Saudi banks’ net income exceeds SR 35 bn in 2012

Updated 11 March 2013
0

Saudi banks’ net income exceeds SR 35 bn in 2012

The Saudi banking system anchored its stability with precautionary measures and effective capacity utilization over the past two years. High liquidity, adequate capitalization and prudent risk management and supervision represent the backbone of Saudi's banking overhaul. Following a successful rebound in 2011, the 12 locally incorporated banks' net income during 2012 recorded a staggering SR 35.1 billion, an annual growth rate of 11 percent, according to a report by the National Commercial Bank (NCB).
Net special commission income accelerated by 5.3 percent last year as the low interest rate environment was offset by expanding the loans portfolio. Banks granted new credit facilitates to the public and private sector over the course of 2012 worth SR 143.4 billion, an increase of 16.7 percent. Additionally, banking fees continue to grow at double-digits as activity in the stock market supported higher brokerage income levels. With a large deposit base, however, capacity utilization has not reached the optimum level despite the pickup in lending. Most importantly, the report said non-performing loans (NPL) have declined to 2.0 percent of gross loans, down from 2.2 percent in 2011. Accordingly, the NPL coverage ratio for the domestic banking system edged higher to 138.2 percent, outperforming many global counterparts.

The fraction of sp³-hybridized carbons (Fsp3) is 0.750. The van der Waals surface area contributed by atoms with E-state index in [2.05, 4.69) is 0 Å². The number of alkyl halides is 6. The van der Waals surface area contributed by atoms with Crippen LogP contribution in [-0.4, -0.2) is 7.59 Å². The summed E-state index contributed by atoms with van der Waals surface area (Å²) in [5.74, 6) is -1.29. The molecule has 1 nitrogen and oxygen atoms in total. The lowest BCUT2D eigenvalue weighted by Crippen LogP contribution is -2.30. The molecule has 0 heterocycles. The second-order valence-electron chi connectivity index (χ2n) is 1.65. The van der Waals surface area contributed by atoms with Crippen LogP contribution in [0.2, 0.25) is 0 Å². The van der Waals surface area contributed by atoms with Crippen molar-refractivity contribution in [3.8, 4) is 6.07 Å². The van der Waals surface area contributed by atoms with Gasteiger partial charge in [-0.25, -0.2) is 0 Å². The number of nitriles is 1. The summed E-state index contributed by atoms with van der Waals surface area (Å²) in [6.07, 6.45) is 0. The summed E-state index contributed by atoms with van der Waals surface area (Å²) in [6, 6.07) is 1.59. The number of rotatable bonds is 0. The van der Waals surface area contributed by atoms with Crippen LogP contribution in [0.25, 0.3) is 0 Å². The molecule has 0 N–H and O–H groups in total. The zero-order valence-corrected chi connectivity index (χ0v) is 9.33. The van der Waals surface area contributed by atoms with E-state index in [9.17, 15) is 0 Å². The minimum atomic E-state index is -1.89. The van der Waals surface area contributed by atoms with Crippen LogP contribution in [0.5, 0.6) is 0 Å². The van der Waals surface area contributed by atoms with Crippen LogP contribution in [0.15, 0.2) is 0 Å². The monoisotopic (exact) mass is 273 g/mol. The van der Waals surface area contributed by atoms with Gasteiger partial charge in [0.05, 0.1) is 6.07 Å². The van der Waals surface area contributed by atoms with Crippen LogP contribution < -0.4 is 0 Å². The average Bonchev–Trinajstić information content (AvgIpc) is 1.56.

The NCB report said equity market rebounded off 2011's contraction and recorded a gain of 6 percent during 2012 on the back of strong fundamentals and healthy investor appetite.
However, Tadawul continued to be heavily influenced by global economic developments, which easily swayed stock prices either way. The market's peak was recorded in early April as the index increased by 23.6 percent, but the performance was short-lived as Tadawul wiped almost 90 percent of its gains within three months.
Global turmoil as well as the Arab Spring weighed negatively on the local market, but with a gradual return to a semblance of normalcy in the US, euro zone, and China, Tadawul is expected to run at full throttle this year. Market activity recorded a growth of 73.8 percent as average daily traded values rose to SR 7.7 billion compared to SR 4.4 billion during 2011 and the depth of the market has expanded by seven initial public offerings (IPO) in 2012 worth SR 5.3 billion, up from SR 1.7 billion.